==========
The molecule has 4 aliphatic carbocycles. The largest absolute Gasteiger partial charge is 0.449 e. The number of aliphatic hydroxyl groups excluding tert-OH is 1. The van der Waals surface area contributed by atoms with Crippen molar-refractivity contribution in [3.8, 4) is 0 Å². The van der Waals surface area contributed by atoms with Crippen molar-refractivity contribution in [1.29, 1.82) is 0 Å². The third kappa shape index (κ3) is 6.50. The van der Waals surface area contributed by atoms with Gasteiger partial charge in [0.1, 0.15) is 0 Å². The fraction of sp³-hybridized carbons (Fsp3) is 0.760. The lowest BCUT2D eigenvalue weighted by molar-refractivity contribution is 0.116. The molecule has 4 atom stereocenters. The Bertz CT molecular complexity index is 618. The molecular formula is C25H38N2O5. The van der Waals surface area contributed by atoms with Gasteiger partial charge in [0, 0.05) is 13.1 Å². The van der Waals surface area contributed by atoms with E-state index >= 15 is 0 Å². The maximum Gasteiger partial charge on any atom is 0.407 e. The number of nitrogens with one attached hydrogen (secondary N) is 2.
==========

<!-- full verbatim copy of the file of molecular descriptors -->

The molecule has 4 aliphatic carbocycles. The largest absolute Gasteiger partial charge is 0.449 e. The number of aliphatic hydroxyl groups excluding tert-OH is 1. The van der Waals surface area contributed by atoms with Crippen molar-refractivity contribution in [3.8, 4) is 0 Å². The van der Waals surface area contributed by atoms with Crippen molar-refractivity contribution in [1.29, 1.82) is 0 Å². The third kappa shape index (κ3) is 6.50. The van der Waals surface area contributed by atoms with Gasteiger partial charge in [0.1, 0.15) is 0 Å². The fraction of sp³-hybridized carbons (Fsp3) is 0.760. The lowest BCUT2D eigenvalue weighted by molar-refractivity contribution is 0.116. The molecule has 4 atom stereocenters. The Bertz CT molecular complexity index is 618. The molecular formula is C25H38N2O5. The van der Waals surface area contributed by atoms with Gasteiger partial charge in [0, 0.05) is 13.1 Å². The van der Waals surface area contributed by atoms with E-state index >= 15 is 0 Å². The maximum Gasteiger partial charge on any atom is 0.407 e. The number of nitrogens with one attached hydrogen (secondary N) is 2.